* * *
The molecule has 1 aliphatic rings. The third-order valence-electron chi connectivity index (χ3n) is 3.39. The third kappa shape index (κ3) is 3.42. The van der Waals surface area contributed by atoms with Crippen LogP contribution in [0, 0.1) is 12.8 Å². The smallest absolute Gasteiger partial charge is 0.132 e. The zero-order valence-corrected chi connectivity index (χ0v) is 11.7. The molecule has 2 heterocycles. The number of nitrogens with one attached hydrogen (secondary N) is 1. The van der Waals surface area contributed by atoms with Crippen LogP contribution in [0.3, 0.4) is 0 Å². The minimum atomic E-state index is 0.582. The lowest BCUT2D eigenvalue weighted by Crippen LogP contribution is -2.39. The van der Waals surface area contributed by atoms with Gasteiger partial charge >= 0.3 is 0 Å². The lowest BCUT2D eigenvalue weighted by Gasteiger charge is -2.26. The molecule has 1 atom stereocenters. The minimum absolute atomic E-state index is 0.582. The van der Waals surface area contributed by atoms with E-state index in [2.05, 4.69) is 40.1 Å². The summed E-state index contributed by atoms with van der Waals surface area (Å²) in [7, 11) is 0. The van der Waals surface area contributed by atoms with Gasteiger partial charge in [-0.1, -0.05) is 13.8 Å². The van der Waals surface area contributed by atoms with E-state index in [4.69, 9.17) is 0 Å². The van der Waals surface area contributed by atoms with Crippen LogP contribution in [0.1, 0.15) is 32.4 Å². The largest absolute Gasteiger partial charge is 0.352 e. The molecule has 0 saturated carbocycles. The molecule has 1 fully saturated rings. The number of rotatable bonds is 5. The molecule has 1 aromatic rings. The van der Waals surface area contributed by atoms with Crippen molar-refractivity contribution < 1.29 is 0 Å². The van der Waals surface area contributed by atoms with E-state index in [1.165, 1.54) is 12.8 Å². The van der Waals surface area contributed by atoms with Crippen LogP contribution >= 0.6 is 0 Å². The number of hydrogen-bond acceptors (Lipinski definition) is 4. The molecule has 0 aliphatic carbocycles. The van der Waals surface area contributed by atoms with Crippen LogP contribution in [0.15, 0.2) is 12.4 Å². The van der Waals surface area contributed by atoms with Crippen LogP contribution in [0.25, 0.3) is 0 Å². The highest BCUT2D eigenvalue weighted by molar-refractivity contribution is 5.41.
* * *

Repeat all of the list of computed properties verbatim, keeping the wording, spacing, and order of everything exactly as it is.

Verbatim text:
The molecule has 1 aliphatic rings. The third-order valence-electron chi connectivity index (χ3n) is 3.39. The third kappa shape index (κ3) is 3.42. The van der Waals surface area contributed by atoms with Crippen LogP contribution in [0, 0.1) is 12.8 Å². The smallest absolute Gasteiger partial charge is 0.132 e. The zero-order valence-corrected chi connectivity index (χ0v) is 11.7. The molecule has 2 heterocycles. The number of nitrogens with one attached hydrogen (secondary N) is 1. The van der Waals surface area contributed by atoms with Crippen LogP contribution in [0.3, 0.4) is 0 Å². The minimum atomic E-state index is 0.582. The lowest BCUT2D eigenvalue weighted by Crippen LogP contribution is -2.39. The van der Waals surface area contributed by atoms with Gasteiger partial charge >= 0.3 is 0 Å². The lowest BCUT2D eigenvalue weighted by Gasteiger charge is -2.26. The molecule has 1 atom stereocenters. The minimum absolute atomic E-state index is 0.582. The van der Waals surface area contributed by atoms with E-state index in [2.05, 4.69) is 40.1 Å². The summed E-state index contributed by atoms with van der Waals surface area (Å²) in [7, 11) is 0. The van der Waals surface area contributed by atoms with Gasteiger partial charge in [-0.1, -0.05) is 13.8 Å². The van der Waals surface area contributed by atoms with E-state index in [4.69, 9.17) is 0 Å². The van der Waals surface area contributed by atoms with Crippen LogP contribution in [0.1, 0.15) is 32.4 Å². The largest absolute Gasteiger partial charge is 0.352 e. The molecule has 0 saturated carbocycles. The molecule has 1 fully saturated rings. The number of rotatable bonds is 5. The molecule has 1 aromatic rings. The van der Waals surface area contributed by atoms with Crippen molar-refractivity contribution < 1.29 is 0 Å². The van der Waals surface area contributed by atoms with E-state index in [1.165, 1.54) is 12.8 Å². The van der Waals surface area contributed by atoms with Crippen LogP contribution >= 0.6 is 0 Å². The number of hydrogen-bond acceptors (Lipinski definition) is 4. The molecule has 0 aliphatic carbocycles. The van der Waals surface area contributed by atoms with Crippen LogP contribution in [0.15, 0.2) is 12.4 Å². The van der Waals surface area contributed by atoms with Crippen LogP contribution in [0.25, 0.3) is 0 Å². The highest BCUT2D eigenvalue weighted by molar-refractivity contribution is 5.41.